"You can always adopt." "Are you sure you want kids? You can borrow mine this weekend." "I know you're going to have a child. I can just sense it from the Lord."
These are just a few of the comments that many infertile couples hear when they share their pain with others. Authors Sandra Glahn and William Cutrer, M.D., include a list of such remarks in their revised edition of When Empty Arms Become a Heavy Burden: Encouragement for Couples Facing Infertility (Kregel Publications 2010).
Couples dealing with infertility often face inadequate responses to their pain. Scholarly arguments about the moral dimensions of reproductive technology are often dry, and the complex, emotional stories of actual people often absent. Fertility clinicians focus on how their services will end patients' pain by helping them conceive healthy babies. Perhaps offering resources for emotional healing and reflection is not the clinician's job, but it ought to be somebody's. Glahn and Cutrer attempt to fill the gap by covering the marital, emotional, theological, and moral questions surrounding infertility.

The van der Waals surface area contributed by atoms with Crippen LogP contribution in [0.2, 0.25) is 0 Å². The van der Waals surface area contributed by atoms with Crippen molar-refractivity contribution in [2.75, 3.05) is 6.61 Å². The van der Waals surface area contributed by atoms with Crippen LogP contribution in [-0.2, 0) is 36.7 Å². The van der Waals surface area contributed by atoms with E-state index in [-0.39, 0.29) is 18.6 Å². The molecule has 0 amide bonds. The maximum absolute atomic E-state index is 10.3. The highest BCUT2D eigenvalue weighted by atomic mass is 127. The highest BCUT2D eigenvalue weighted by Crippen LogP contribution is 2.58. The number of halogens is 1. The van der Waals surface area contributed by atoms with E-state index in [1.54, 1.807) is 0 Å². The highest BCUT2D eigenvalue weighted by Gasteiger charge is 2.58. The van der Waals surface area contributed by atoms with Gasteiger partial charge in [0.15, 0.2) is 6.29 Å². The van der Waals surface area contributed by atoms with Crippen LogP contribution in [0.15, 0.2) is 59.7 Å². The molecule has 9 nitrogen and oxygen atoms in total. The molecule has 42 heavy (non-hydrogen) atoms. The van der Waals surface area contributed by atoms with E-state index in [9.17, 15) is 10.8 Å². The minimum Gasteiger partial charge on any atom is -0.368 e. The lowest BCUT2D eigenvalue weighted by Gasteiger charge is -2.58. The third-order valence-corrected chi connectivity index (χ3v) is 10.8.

Cutrer teaches at Southern Baptist Theological Seminary and was for many years an ob-gyn practicing fertility medicine, and Glahn, a professor of Christian education at Dallas Theological Seminary, was one of his patients. Their straightforward language and reliance on personal experience, along with questions for readers at the end of each chapter, make this book an accessible read.
The book opens with its strongest material: several chapters on emotional and marital health in the midst of infertility and treatment. One chapter, for example, discusses the different ways that men and women express their emotions (in short, women like to talk it out and men don't), and provides concrete suggestions, such as setting a 20-minute limit for discussions about infertility.